This exploration of the recent news reports about Damien Hirsts market and the actual prices paid over the last decade is available AMMpro subscribers. First time monthly subscribers get a 30-day grace period. Curious readers are welcome to subscribe to the monthly option and cancel before being billed.
Perhaps the strangest turn in the coverage of the art market this month has been the two prominent pieces on Damien Hirst at a time when his diminished standing has not seen a dramatic rise—or fall.
First we had David Colman’s profile of Hirst in New York Magazine which seems like a leftover piece that got held during the run-up to the Hirst’s Venice launch this Spring. Except there’s one addition:
According to Hirst, as of early November, the show had already generated $330 million in sales.
Anyone following the Hirst market, in general, and his Venice show, in particular, knows that the Hirst may be able to make that $330m claim but most likely the buyers are what can best be described as engrossers, not end users.
Around the time of the Venice opening, there was a lot of chatter in the press suggesting strong demand. That chatter came from collectors already heavily committed to the Hirst market, many of whom are active buyers and sellers.
Privately there was very little talk of buyers in Venice. If the world was waiting for yet another comeback from Hirst (the Bacon-like paintings, the global spot extravaganza, and, now, the deep-sea treasures,) it would seem we’re going to have to keep waiting.
Meanwhile, Felix Salmon takes to The New Yorker to further garble the picture with an argument against a straw man. To Salmon, art market opinions from the likes of Sarah Thornton and Robin Pogrebin are foolishly dismissive of Hirst after the apex of his market in September of 2008 as the global financial crisis entered its first jolts of dislocation:
That auction marked the end of Hirst as an art-market darling: his auction volumes and prices dropped, and bitter collectors who had spent millions on his art were left with work worth much less than what they had paid for it.
Salmon goes on to offer a finger-wagging lecture about the difference between the private market for art sales and the public market of auctions:
To judge Hirst’s fortunes by looking at his auction results is to completely miss just how successful he has been over the past decade. Hirst has been happily selling hundreds of millions of dollars’ worth of art to more-than-willing collectors while effectively sidelining the auction houses, where collectors sell their works. He has even, sometimes, circumvented the entire gallery system, where most artists sell their work to collectors in the first place. Hirst has built an extremely pure and effective business; it’s just not visible in the way that public auctions are.
Part of the problem here is that Salmon either naively (or disingenuously) presents Hirst’s claims from Venice at face value. In Salmon’s mind, Hirst is having the last laugh because he gets the primary sales on his work even if his secondary market is supposedly a disaster. But Hirst hasn’t circumvented the gallery system. The Venice shows were sold by Gagosian’s team, a return of the prodigal artist to the gallery that helped expand his market. That return is something of a tacit admission on Hirst’s part that he service his primary market himself.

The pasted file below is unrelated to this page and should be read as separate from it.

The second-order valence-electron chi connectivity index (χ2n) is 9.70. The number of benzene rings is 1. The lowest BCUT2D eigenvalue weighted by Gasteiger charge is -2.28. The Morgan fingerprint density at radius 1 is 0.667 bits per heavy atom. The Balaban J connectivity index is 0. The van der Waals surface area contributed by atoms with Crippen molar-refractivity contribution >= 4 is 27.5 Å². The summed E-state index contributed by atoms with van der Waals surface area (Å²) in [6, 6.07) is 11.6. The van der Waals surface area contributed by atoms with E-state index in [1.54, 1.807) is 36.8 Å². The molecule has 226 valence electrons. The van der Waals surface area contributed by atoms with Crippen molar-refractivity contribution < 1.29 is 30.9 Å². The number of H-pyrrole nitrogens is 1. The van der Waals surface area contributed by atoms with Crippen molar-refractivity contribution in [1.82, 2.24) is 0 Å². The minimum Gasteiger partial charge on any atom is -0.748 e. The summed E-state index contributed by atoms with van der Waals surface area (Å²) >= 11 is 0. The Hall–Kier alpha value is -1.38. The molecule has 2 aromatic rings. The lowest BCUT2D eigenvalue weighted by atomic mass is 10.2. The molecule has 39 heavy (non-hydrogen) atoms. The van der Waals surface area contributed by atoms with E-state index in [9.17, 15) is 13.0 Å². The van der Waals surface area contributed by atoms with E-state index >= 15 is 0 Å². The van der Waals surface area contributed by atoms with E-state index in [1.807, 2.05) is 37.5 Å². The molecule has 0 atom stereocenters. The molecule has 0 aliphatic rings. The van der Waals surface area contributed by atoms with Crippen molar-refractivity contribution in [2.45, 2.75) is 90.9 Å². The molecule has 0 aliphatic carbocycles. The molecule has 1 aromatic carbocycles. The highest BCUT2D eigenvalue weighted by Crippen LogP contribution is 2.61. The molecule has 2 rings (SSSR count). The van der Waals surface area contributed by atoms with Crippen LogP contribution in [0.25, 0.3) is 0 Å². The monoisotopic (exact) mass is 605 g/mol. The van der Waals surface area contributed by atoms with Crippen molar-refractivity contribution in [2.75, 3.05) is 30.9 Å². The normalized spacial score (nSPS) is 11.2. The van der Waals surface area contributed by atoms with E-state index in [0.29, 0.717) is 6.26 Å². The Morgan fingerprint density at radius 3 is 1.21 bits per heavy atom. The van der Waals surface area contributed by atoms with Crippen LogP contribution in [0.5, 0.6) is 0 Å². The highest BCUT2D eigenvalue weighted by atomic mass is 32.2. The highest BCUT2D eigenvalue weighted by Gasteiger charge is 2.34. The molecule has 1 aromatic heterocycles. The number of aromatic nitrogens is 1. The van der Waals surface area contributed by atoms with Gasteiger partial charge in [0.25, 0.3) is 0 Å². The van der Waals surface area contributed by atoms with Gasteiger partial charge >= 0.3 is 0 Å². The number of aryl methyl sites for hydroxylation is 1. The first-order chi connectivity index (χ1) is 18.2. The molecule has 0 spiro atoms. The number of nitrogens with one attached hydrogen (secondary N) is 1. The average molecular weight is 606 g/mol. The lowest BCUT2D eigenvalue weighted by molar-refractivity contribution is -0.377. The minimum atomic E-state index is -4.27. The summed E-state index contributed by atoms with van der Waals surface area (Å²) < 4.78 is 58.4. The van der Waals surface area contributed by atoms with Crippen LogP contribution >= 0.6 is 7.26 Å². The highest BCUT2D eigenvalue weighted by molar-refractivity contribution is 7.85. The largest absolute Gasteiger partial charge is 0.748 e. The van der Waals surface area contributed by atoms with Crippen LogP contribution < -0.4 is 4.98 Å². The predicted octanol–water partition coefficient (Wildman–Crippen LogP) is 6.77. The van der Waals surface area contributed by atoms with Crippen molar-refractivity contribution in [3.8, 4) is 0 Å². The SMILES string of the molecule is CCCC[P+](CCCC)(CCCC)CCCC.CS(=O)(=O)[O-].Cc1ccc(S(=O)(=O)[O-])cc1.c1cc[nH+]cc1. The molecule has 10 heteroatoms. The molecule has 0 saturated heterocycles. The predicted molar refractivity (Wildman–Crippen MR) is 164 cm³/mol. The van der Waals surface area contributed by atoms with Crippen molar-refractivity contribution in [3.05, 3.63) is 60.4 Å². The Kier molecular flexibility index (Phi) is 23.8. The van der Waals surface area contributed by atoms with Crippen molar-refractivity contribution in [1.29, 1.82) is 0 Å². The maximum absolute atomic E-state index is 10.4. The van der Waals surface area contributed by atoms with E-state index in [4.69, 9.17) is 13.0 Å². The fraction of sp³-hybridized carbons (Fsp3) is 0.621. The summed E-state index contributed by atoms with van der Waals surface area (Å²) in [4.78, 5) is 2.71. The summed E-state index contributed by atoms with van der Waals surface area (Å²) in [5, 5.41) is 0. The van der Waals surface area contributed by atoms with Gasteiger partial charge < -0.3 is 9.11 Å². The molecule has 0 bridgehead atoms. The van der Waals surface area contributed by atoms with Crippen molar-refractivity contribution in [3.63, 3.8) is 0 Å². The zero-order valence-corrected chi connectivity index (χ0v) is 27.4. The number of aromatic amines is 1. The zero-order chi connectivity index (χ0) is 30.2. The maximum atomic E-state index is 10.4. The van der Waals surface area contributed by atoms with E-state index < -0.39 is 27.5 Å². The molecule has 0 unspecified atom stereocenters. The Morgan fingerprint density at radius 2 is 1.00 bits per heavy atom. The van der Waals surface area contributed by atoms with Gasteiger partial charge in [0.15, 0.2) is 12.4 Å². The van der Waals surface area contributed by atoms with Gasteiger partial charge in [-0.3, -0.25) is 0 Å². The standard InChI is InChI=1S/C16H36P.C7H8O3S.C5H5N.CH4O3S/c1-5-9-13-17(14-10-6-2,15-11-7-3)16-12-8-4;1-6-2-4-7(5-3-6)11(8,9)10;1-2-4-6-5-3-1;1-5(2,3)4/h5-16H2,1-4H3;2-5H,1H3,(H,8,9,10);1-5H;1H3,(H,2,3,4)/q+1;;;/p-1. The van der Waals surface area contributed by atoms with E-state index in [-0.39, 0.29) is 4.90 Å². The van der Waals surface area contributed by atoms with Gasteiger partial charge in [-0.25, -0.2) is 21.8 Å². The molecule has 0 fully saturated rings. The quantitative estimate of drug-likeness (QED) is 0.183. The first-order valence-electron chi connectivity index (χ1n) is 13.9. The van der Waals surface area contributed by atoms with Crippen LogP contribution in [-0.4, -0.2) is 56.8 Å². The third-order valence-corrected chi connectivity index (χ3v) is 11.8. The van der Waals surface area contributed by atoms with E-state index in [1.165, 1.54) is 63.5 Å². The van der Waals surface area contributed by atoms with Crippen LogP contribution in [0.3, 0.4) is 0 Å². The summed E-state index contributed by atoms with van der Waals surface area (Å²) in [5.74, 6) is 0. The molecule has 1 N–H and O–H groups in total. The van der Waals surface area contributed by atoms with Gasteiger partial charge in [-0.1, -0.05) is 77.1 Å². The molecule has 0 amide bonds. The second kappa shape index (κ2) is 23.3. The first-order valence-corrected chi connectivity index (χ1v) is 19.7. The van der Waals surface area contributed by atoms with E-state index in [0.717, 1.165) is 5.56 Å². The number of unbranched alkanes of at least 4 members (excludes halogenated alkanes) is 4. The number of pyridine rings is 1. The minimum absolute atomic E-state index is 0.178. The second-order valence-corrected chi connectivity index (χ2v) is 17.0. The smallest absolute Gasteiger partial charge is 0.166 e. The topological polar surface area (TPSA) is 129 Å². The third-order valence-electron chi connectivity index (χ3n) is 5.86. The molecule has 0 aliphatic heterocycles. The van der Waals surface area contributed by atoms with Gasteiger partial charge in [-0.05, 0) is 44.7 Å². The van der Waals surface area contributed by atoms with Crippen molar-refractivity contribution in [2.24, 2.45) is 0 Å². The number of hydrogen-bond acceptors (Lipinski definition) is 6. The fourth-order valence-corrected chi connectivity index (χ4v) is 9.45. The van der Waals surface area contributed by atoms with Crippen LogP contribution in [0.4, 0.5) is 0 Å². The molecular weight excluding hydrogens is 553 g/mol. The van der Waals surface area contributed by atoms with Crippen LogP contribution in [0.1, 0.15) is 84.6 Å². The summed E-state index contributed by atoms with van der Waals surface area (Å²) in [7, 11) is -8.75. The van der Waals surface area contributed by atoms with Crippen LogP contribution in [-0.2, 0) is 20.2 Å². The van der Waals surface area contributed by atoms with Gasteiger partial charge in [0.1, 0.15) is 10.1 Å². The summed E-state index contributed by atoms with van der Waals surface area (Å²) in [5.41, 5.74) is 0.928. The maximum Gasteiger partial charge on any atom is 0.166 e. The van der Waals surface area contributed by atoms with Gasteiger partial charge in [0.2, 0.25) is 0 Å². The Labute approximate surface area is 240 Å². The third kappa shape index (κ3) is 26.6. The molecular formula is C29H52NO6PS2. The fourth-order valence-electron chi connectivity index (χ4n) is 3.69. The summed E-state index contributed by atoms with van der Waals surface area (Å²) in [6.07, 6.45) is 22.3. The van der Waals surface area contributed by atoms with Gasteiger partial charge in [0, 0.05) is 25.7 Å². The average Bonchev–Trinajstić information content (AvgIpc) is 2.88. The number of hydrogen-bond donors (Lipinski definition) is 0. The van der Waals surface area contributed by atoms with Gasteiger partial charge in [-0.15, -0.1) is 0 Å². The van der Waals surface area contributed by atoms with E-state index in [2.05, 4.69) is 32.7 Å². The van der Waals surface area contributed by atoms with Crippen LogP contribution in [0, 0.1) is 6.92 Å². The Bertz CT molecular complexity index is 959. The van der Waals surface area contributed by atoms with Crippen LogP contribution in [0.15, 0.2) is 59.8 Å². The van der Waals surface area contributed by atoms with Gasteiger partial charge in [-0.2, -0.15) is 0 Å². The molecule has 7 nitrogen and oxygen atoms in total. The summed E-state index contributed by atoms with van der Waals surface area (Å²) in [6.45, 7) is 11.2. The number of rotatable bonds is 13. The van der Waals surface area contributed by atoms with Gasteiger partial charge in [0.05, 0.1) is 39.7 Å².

There’s also another, more important dimension to the private market: the high volume of resales completed by Hirst’s present and former dealers along side the engrossers and collector dealers buying and selling highly recognizable Hirst works. Behind the headlines of the 2008 Beautiful Inside My Head Forever sale was a high volume of dealer buying. Add the works that were said to be defaulted upon after the sale (and the true scale of the financial crisis became clear) and you have several years supply of private market material in dealers’ hands.
For all of Salmon’s hand-waiving about the pessimism surrounding Hirst, the market for his recognizable and already validated and easily sold works has remained fairly constant over the last decade. Spot paintings, Spin paintings, butterfly works and a variety of the cabinets (pill, diamond and medicine) have sold consistently over the years following the 2008 sale.
You can see in the chart at the top of the post that the spike of 2008 was followed by a steady total auction sale with a rise and fall in the average price. Don’t forget that Hirst also got two big prominent boosts from the 2012 double-header of his Gagosian-spanning Spot painting exhibition and the London Olympics cultural showcase of a Tate retrospective that was one of the museum’s most attended shows.
It is very clear from the success of those 2012 shows and the consistent market for Hirst’s recognizable works—but not for anything the artist has dreamed up since the Beautiful Inside My Head Forever sale—that Hirst is a mainstay of the Contemporary art market. Even with the muted interest in the works from the Venice show, Hirst had a good year in 2017 with his auction volume returning to above 2011-2012 levels when he sold around $25m worth of work.
2017 hasn’t been an unalloyed success for Hirst, the October sales in London saw the failure of an early work that many market watchers assumed would do well. But in New York’s recent sales cycle, Hirst bounced back with a solid sale of $11m in art at auction. Of the eight works on offer in New York, half sold within the estimate range but another two works went for prices below the low estimate and two failed to find buyers. That’s not a strong showing even if the overall dollar volume was up.
Damien Hirst on His Notorious Venice Show (New York Magazine)
The False Narrative of Damien Hirst’s Rise and Fall (The New Yorker)